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Economy & Currency
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Though the constitution proclaims India to be a socialist country, it is in truth a mixed economy with a strong and influential private sector. Public sector undertakings controlled by the state are involved in many industries though the need for disinvestment is being increasingly felt. India has a planned economy. 

It is largely an agrarian economy. Rice, wheat, oilseed, cotton, jute, tea, coffee, rubber, sugarcane and potatoes are the bulk of the produce. Livestock include cattle, water buffalo, sheep, goats and poultry. Coastal communities and those who live on riverbanks are often dependent on fishing for livelihood.

The major foreign exchange earner for India is textile, followed by Information Technology. With Indian IT professionals making it big in the United States and Indian IT companies proving to be among the best in the crop, there is new international interest in Indian professionals. Precious and semi-precious stones, leather products, engineering goods and chemicals are also exported.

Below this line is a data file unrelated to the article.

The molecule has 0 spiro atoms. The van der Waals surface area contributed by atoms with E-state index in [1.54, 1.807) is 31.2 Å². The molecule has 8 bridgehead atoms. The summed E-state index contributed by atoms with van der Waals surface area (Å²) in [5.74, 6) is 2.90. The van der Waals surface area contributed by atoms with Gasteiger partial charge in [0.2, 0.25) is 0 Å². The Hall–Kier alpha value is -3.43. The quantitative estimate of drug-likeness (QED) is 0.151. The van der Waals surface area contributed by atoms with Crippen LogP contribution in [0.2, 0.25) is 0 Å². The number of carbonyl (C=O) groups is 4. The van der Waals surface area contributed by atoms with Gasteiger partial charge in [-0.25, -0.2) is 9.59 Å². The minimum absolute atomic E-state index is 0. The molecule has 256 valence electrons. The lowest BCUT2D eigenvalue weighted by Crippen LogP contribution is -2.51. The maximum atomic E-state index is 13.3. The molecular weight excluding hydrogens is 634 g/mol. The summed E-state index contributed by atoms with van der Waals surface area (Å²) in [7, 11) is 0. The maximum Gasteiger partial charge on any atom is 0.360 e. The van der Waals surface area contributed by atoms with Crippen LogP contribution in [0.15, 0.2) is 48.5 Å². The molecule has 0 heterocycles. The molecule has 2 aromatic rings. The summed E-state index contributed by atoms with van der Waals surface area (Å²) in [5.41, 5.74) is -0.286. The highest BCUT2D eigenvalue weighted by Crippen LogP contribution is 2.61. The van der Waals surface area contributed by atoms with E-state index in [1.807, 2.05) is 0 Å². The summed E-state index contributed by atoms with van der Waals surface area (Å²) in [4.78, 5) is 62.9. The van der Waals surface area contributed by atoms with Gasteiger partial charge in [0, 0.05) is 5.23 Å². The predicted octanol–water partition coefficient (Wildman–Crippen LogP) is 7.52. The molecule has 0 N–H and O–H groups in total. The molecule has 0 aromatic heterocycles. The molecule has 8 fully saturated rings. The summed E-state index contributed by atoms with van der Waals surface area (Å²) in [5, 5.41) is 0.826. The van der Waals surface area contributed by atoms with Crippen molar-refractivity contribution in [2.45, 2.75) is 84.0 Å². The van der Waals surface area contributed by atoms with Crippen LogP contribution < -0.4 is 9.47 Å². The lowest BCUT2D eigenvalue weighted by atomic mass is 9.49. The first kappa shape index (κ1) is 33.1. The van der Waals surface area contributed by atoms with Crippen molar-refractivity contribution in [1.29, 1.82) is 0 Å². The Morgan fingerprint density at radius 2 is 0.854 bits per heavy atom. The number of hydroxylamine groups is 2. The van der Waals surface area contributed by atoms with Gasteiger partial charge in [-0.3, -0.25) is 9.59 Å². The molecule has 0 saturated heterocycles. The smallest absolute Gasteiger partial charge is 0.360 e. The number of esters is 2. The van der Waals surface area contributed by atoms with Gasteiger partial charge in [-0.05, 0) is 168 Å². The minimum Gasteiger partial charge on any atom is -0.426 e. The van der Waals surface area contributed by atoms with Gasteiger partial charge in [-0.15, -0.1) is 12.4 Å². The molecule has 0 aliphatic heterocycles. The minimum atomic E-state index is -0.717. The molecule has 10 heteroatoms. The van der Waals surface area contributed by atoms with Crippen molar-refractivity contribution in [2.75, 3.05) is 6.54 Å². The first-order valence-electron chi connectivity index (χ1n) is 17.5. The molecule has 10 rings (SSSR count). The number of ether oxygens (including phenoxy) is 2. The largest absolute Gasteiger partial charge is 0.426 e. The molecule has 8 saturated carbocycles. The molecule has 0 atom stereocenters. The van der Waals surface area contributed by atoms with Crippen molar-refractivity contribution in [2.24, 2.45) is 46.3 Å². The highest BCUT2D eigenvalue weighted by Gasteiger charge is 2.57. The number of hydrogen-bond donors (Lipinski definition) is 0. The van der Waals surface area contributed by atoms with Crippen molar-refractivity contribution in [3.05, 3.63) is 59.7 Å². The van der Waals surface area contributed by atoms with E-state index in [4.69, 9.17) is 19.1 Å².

Major trading partners include US, UK, Germany, Hong Kong, Japan and the UAE.

Major industries include steel, chemicals, food processing, steel, transportation equipment, cement, mining, petroleum and machinery.


The Indian rupee is available in denominations of Rs10, Rs20, Rs50, Rs100, Rs500 and Rs 1000. There are coins for Re1, Rs2,Rs5 and Rs 10.

Banking in India has become quite easy now. ATMs are found in many cities in India except for the very small towns. Major international credit cards are widely accepted in the cities. 

Changing money in India especially in bigger metros is quite easy as there are many accredited money changers and most banks too change money. Moneychangers are open 24 hours at the airports (but these are invariably far from town) and in hotels.

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